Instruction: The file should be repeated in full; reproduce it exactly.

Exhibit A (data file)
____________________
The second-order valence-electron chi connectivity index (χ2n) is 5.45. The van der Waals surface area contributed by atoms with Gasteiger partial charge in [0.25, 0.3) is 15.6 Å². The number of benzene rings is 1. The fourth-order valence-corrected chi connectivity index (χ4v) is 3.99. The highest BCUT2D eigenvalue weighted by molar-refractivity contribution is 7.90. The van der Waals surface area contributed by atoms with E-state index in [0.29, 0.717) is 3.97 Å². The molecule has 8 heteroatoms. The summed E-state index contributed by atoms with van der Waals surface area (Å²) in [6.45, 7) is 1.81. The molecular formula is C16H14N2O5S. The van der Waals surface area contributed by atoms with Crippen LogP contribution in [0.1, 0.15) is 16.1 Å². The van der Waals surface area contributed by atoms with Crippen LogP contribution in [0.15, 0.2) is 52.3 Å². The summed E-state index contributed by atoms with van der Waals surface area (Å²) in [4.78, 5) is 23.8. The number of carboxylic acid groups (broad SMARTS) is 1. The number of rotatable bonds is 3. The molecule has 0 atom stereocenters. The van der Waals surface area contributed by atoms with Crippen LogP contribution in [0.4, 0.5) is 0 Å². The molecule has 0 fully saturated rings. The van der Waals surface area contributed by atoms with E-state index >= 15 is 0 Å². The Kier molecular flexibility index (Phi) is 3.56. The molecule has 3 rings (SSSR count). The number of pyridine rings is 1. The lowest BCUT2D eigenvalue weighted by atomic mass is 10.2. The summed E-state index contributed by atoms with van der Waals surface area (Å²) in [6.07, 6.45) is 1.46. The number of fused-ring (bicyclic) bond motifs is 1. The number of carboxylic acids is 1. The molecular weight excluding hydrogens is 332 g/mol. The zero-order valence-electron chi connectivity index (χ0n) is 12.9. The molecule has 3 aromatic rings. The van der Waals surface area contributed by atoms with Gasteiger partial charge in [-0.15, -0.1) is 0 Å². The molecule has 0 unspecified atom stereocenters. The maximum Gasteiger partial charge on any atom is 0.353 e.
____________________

The second-order valence-electron chi connectivity index (χ2n) is 5.45. The van der Waals surface area contributed by atoms with Gasteiger partial charge in [0.25, 0.3) is 15.6 Å². The number of benzene rings is 1. The fourth-order valence-corrected chi connectivity index (χ4v) is 3.99. The highest BCUT2D eigenvalue weighted by molar-refractivity contribution is 7.90. The van der Waals surface area contributed by atoms with E-state index in [0.29, 0.717) is 3.97 Å². The molecule has 8 heteroatoms. The summed E-state index contributed by atoms with van der Waals surface area (Å²) in [6.45, 7) is 1.81. The molecular formula is C16H14N2O5S. The van der Waals surface area contributed by atoms with Crippen LogP contribution in [0.1, 0.15) is 16.1 Å². The van der Waals surface area contributed by atoms with Crippen LogP contribution in [0.15, 0.2) is 52.3 Å². The summed E-state index contributed by atoms with van der Waals surface area (Å²) in [4.78, 5) is 23.8. The number of carboxylic acid groups (broad SMARTS) is 1. The number of rotatable bonds is 3. The molecule has 0 atom stereocenters. The van der Waals surface area contributed by atoms with Crippen LogP contribution in [0.4, 0.5) is 0 Å². The molecule has 0 fully saturated rings. The van der Waals surface area contributed by atoms with E-state index >= 15 is 0 Å². The Kier molecular flexibility index (Phi) is 3.56. The molecule has 3 rings (SSSR count). The number of pyridine rings is 1. The lowest BCUT2D eigenvalue weighted by atomic mass is 10.2. The summed E-state index contributed by atoms with van der Waals surface area (Å²) in [6.07, 6.45) is 1.46. The number of fused-ring (bicyclic) bond motifs is 1. The number of carboxylic acids is 1. The molecular weight excluding hydrogens is 332 g/mol. The zero-order valence-electron chi connectivity index (χ0n) is 12.9. The molecule has 3 aromatic rings. The van der Waals surface area contributed by atoms with Gasteiger partial charge in [-0.15, -0.1) is 0 Å². The molecule has 0 unspecified atom stereocenters. The maximum Gasteiger partial charge on any atom is 0.353 e.